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Penn State Has Its Way at Michigan

October 16, 1994|CHRIS DUFRESNE | TIMES STAFF WRITER

ANN ARBOR, Mich. — Considering these teams were advertised as Big Ten identical twins, it was no surprise that Saturday's game came down to a quarterback throw-down featuring Collins vs. Collins.

Michigan had Todd, Penn State had Kerry.

When all was said and run, Kerry made the play that counted and Todd didn't, helping third-ranked Penn State escape with a 31-24 victory over fifth-ranked Michigan before 106,382 at Michigan Stadium.

Kerry Collins' 16-yard scoring pass to Bobby Engram with 2:53 remaining was the winning play. A Todd Collins pass, intercepted by cornerback Brian Miller at the Penn State 38 with 1:26 left, ended Michigan's hopes.

The rest was a wash. The Wolverines totaled 437 yards to Penn State's 444.

Tyrone Wheatley, Michigan's great back, gained 144 yards in 19 carries. Ki-Jana Carter, Penn State's rambling wreck, finished with 165.

Penn State (6-0) posted its 680th victory. Michigan (4-2) holds at 743.

Although Michigan held Penn State to 20 points below its season average, the Nittany Lions can expect to get a boost in the polls because of No. 1 Florida's loss to Auburn.

"I really don't care about polls," Penn State Coach Joe Paterno said afterward. "We've got five more tough games to play and the polls don't really matter. We'll worry about what the polls have to say after the next five games."

But the game was clearly a turning point in recent Penn State history. The team started 5-0 the previous two seasons and stumbled in Week 6.

"It's been a while since Penn State has won a very big ballgame," Kerry Collins said. "We needed that to get us back into the elite in the country."

It appeared early that Paterno's team was worthy of playing in a higher league. The Nittany Lions scored on their first four possession but had to settle for a touchdown and three Brett Conway field-goal tries, one after a touchdown by Carter was called back because of a holding penalty.

Although thoroughly outplayed, Michigan trailed by only 16-0.

Then, shortly before the half, Penn State linebacker Brian Gelzheiser was called for a late hit on Todd Collins with 10 seconds left after a Michigan drive had stalled.

The Wolverines retained the ball at the Penn State 35. After a 19-yard pass from Collins to Mercury Hayes, Remy Hamilton kicked a 33-yard field goal as time expired to get Michigan on the board.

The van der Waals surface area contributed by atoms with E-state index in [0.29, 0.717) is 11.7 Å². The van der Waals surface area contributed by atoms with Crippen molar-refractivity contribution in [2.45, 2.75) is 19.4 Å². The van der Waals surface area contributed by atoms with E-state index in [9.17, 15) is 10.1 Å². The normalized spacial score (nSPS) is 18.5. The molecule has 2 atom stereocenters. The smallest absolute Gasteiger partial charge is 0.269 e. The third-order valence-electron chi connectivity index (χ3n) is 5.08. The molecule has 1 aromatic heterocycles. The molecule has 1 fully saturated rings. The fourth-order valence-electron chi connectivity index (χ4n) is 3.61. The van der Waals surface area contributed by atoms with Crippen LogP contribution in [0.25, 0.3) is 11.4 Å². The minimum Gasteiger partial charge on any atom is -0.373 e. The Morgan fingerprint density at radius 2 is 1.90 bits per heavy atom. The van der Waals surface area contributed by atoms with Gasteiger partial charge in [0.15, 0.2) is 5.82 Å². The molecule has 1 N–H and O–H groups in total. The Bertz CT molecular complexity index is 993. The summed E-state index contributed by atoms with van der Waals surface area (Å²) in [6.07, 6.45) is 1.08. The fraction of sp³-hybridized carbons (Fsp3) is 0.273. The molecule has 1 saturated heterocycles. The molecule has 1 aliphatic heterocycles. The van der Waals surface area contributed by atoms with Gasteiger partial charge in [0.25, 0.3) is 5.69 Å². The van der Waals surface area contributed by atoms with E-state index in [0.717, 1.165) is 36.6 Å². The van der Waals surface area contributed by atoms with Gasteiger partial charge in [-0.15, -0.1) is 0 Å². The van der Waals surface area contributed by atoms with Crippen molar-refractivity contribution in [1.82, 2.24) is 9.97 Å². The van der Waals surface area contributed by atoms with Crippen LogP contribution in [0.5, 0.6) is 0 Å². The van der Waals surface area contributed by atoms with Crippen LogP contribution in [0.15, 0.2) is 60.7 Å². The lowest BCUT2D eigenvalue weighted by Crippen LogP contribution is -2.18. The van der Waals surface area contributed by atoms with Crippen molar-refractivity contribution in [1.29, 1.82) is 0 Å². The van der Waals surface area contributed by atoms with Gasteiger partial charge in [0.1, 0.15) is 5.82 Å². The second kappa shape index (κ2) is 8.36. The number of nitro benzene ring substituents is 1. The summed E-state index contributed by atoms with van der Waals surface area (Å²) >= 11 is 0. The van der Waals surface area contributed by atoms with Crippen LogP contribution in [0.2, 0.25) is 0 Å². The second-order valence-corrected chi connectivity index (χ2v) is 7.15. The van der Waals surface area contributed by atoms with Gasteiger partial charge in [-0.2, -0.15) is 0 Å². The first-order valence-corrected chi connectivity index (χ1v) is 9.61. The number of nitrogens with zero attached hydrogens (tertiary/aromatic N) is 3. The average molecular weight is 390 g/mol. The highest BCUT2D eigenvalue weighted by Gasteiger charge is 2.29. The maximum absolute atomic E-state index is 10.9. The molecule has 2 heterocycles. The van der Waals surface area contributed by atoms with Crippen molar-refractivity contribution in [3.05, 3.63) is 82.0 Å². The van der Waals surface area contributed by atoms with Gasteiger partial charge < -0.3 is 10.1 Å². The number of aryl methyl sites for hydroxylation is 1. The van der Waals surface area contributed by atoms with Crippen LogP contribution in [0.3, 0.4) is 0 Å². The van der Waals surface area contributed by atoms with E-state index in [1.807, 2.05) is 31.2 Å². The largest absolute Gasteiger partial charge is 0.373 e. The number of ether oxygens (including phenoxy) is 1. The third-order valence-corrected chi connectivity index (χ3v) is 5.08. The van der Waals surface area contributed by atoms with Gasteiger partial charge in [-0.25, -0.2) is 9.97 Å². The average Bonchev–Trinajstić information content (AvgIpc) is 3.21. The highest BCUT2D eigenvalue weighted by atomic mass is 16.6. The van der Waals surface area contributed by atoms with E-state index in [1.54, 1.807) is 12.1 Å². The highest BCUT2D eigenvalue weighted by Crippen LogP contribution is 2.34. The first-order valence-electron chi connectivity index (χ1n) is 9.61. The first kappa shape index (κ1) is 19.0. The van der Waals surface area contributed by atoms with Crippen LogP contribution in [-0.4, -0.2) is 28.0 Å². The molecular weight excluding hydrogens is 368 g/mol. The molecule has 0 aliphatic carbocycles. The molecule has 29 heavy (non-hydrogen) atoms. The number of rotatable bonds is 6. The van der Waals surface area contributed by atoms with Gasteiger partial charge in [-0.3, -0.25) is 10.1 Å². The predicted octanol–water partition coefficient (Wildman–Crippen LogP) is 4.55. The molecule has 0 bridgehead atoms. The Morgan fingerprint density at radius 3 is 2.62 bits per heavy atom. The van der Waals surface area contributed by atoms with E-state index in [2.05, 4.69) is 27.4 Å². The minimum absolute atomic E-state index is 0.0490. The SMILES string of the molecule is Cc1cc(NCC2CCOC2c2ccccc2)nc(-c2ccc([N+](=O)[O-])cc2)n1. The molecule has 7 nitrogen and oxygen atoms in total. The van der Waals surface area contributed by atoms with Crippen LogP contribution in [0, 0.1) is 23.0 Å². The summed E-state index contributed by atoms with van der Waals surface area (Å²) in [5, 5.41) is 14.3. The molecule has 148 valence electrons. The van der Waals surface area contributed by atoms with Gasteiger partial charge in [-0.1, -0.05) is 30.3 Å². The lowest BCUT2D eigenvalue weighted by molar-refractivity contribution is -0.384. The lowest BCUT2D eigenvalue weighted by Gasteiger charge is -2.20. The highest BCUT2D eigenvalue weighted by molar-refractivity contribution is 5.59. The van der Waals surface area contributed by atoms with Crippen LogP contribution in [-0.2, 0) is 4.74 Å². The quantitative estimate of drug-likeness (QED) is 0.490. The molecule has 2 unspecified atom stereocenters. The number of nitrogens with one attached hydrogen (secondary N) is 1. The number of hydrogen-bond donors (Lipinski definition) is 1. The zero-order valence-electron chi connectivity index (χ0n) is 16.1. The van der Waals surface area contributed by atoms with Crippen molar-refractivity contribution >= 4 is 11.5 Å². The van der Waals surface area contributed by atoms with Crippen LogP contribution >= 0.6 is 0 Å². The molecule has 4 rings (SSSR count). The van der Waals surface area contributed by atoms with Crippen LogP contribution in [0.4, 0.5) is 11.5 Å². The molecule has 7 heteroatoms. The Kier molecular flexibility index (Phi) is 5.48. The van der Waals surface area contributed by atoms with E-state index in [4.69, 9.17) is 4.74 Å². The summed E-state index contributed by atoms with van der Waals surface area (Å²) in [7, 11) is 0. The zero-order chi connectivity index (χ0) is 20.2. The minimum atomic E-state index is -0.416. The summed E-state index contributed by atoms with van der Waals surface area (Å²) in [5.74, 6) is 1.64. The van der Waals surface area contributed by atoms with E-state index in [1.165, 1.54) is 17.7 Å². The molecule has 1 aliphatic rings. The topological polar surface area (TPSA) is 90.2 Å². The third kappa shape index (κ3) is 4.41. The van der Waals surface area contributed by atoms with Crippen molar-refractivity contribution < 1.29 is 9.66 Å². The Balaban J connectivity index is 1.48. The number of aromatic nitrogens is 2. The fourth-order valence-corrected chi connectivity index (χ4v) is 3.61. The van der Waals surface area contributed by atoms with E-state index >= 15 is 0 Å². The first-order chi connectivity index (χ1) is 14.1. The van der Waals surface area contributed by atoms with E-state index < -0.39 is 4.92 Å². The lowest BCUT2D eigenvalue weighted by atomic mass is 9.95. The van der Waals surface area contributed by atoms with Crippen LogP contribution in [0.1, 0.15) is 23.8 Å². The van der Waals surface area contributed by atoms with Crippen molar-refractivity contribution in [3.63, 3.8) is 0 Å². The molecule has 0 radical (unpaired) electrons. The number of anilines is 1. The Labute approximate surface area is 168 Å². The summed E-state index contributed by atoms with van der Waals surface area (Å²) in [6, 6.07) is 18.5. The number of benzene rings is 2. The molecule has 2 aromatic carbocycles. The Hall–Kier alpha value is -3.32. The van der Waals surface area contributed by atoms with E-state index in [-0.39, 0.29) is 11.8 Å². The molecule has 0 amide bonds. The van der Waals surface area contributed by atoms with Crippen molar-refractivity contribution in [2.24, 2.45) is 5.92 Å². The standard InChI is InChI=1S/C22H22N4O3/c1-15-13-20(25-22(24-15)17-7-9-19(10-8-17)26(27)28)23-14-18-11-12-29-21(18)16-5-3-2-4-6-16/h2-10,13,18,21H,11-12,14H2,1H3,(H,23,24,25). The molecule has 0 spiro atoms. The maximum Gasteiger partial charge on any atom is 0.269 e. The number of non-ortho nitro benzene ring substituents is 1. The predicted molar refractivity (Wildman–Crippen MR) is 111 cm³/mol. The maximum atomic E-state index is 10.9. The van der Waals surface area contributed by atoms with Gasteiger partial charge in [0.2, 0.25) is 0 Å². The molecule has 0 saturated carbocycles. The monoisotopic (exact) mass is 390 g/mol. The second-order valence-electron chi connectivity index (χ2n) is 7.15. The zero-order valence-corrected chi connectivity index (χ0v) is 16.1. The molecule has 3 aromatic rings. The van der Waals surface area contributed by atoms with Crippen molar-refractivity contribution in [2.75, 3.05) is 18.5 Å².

It provided more incentive than any speech Michigan Coach Gary Moeller could have offered.

On the second play of the third quarter, Wheatley, held to 11 yards in nine first-half carries, went on a 67-yard scoring run to cut the lead to 16-10.

The momentum was swinging. The Michigan defense held on the next drive and then got a break when Penn State's Joe Jurevicius shanked a punt of 16 yards.

Michigan took over at its 49 and scored in two plays. The set-up was a 30-yard pass from Todd Collins to Amani Toomer.

From the 21, Wheatley burst around right end for his second touchdown. The extra point put Michigan ahead, 17-16, with 10:41 left in the quarter.

"When they score two quick ones, everyone said, 'What's going on?' " said Carter, the Penn State tailback. "They scored like we did in our first five games. But we all stuck in there."

How would Penn State respond playing from behind? Coming in, the Nittany Lions had outscored five opponents, 258 to 86.

The answer came quickly. Led by Collins and Carter, Penn State mounted an 86-yard, 10-play drive and went ahead with 6:27 left in the quarter on a nine-yard pass, Collins to fullback John Witman.

Paterno liked what he saw in his team.

"We talk about it all the time . . . 'It's going to happen to us,' " he said. "If we didn't do something on that drive, I think Michigan would have got another one. The crowd was really into it."

After Penn State made the two-point conversion to lead by 24-17, Michigan did get another one, tying the score with 11:07 left on Tim Biakabutuka's one-yard run on fourth down.

Why didn't Michigan try for a field goal? "At that point, you have to match them point for point," Moeller said.

But Penn State had a point of its own to make. Taking over at its 45 with 4:46 left, the Nittany Lions needed only five plays on their winning drive.

On first down, receiver Engram made a sensational 14-yard catch, somehow managing to get one foot in as his momentum carried him out of bounds.

From the Michigan 41, Carter ran 26 yards.

Then, on third and 11 from the 16, Engram beat corner Deon Johnson on a post route and Collins found him for the winning pass.

Until the final drive, Engram had only one catch in the game.

Paterno said his receiver never pouted. "He stays in the game," Paterno said. "That's the thing about the skill people on this team, they are all so intelligent and play with so much poise."

Michigan got the ball back with 2:53 left. Wheatley did what he could, running for 30 yards on first down.

But on fourth and two from his 42, Todd Collins threw a pass intended for Hayes. Miller intercepted instead, and Penn State held on.

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